Author profile: anon

The author/s of this content have been verified by E-international Relations, but wish to remain anonymous.

Everyday (In)Security: An Autoethnography of Student Life in the UK

anon • Dec 31 2020 • Essays

An undergraduate education has largely ceased to be one of ontological discovery and has instead become a process of enforcing neoliberal logic on students.

‘Illegal Criminals Invading’: Securitising Asylum-Seekers in Australia and the US

anon • Sep 12 2020 • Essays

Securitizing asylum-seeking disregards international refugee and human rights law while also leading to the inhumane treatment of those fleeing from persecution.

International Political Economy and the 2003 Iraq War: A Keynesian Perspective

anon • May 5 2019 • Essays

Keynes’s emphasis on ideas and individuals is better-suited to explaining the United States’ 2003 invasion of Iraq than Marx’s focus on material structures.

Terrorists or Freedom Fighters: A Case Study of ETA

anon • Apr 19 2018 • Essays

The ETA’s armed struggle was a necessary component of retaliating against the Spanish government’s Basque oppression, and therefore, they are freedom fighters.

The European Union’s Neighbourhood Policy in Morocco and Azerbaijan

anon • May 4 2015 • Essays

The democratisation strategy of the EU in Morocco and Azerbaijan favours the stability of existing power structures and has therefore been largely ineffective.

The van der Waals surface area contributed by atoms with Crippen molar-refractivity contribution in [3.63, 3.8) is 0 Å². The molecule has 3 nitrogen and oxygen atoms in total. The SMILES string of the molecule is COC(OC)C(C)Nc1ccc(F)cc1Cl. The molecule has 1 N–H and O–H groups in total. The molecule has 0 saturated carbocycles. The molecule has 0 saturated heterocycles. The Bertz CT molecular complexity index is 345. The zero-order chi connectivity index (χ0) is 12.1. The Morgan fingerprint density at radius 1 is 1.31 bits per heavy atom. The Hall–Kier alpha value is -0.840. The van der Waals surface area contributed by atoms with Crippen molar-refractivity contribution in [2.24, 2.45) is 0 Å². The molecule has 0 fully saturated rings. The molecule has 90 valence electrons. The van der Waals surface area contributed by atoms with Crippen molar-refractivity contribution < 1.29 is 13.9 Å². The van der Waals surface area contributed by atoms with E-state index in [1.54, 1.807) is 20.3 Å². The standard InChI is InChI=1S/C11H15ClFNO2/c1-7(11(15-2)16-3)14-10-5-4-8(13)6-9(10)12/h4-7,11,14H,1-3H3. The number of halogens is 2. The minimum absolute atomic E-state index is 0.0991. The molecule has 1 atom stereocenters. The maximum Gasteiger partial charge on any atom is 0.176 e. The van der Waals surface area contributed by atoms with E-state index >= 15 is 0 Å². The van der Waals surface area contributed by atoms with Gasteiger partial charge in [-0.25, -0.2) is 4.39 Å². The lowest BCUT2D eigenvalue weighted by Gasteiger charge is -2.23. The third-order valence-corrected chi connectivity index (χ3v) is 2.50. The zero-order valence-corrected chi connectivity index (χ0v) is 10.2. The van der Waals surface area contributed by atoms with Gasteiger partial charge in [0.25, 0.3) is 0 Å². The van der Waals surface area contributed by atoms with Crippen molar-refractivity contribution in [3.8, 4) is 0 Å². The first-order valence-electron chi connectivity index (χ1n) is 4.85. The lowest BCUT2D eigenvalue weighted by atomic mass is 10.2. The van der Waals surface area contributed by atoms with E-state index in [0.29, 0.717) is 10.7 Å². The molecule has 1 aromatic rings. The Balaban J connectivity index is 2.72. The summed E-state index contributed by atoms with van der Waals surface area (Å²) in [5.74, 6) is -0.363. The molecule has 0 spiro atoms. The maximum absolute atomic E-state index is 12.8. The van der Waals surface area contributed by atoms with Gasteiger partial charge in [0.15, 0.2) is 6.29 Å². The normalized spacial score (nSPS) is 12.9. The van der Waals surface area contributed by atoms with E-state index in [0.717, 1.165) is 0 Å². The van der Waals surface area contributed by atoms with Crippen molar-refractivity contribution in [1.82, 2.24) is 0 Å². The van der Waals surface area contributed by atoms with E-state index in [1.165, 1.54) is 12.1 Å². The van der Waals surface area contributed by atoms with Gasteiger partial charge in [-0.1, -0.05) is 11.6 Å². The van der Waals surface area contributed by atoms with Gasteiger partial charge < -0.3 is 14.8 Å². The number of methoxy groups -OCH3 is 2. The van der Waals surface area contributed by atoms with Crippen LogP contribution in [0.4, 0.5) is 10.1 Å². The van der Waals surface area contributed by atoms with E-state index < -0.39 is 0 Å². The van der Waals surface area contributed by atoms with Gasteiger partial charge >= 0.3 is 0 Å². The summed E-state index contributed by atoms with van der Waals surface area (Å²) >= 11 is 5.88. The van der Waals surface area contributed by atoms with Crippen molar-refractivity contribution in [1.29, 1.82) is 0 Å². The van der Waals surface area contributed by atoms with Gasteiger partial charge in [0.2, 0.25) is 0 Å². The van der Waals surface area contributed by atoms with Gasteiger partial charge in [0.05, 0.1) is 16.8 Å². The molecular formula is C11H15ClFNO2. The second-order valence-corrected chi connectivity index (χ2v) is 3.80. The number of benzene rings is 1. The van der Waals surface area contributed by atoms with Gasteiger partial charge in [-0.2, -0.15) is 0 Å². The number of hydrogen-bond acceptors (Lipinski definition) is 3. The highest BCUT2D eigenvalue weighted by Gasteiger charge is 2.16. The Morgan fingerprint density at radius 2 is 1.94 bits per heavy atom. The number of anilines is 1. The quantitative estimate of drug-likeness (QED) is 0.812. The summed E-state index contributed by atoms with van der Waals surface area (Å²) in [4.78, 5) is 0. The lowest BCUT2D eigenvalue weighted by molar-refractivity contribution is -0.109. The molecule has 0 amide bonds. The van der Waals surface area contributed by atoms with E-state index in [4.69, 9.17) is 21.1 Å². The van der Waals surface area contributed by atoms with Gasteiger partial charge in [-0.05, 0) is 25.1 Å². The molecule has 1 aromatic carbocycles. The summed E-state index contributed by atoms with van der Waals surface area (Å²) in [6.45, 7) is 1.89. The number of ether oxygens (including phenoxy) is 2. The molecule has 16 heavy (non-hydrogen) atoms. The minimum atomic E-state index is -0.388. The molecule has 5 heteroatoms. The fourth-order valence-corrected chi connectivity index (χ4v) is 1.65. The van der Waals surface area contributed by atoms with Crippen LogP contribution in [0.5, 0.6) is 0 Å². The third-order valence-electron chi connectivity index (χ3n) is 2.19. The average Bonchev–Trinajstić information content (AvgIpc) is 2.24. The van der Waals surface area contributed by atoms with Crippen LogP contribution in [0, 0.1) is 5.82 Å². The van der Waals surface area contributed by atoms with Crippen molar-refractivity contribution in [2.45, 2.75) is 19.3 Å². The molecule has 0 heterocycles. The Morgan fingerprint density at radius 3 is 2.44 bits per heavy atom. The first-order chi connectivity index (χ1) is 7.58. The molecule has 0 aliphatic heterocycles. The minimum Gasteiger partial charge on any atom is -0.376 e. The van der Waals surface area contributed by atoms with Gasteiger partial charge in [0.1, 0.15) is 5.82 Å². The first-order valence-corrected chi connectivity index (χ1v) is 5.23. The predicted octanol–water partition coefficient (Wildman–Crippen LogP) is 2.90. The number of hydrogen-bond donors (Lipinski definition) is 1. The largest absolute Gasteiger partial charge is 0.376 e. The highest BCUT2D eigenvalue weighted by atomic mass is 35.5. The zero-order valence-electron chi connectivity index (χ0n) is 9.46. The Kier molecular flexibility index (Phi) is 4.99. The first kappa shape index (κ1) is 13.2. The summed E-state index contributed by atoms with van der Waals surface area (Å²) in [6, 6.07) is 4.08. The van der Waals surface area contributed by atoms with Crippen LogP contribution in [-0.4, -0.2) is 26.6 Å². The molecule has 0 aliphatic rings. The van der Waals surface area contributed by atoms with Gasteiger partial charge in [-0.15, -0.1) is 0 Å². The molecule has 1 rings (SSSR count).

Western Human Rights in a Diverse World: Cultural Suppression or Relativism?

anon • Apr 25 2014 • Essays

Cultural relativism should not be an excuse to avoid the difficulties of enforcing an individualistic human rights system in communities believing in collective rights.

Is Nuclear Technology the Answer to Asia’s Energy Future?

anon • Apr 5 2014 • Essays

Asia’s energy future depends on increasing energy efficiency, reducing fossil fuel imports, and increasing the role of renewable and nuclear energies.

Examining the ‘Competitive Market Supervision Act’ of 2001

anon • May 9 2013 • Essays

While the Act encompassed relatively minor reductions to the regulation of the American stock market, it allowed Wall Street to accrue a greater benefit from its market activities.

How Do Terrorist Groups Emerge?

anon • Nov 27 2012 • Essays

State repression heightens the sense of antagonism between certain political actors, ultimately culminating in a vision of the status quo as a state of war.

Can the South Caucasian States Establish Themselves as Independent Actors?

anon • Oct 2 2012 • Essays

Treating the South Caucasus as one defined region is very credulous, which consequently runs the risk of blurring the complexities of regional policy-making.

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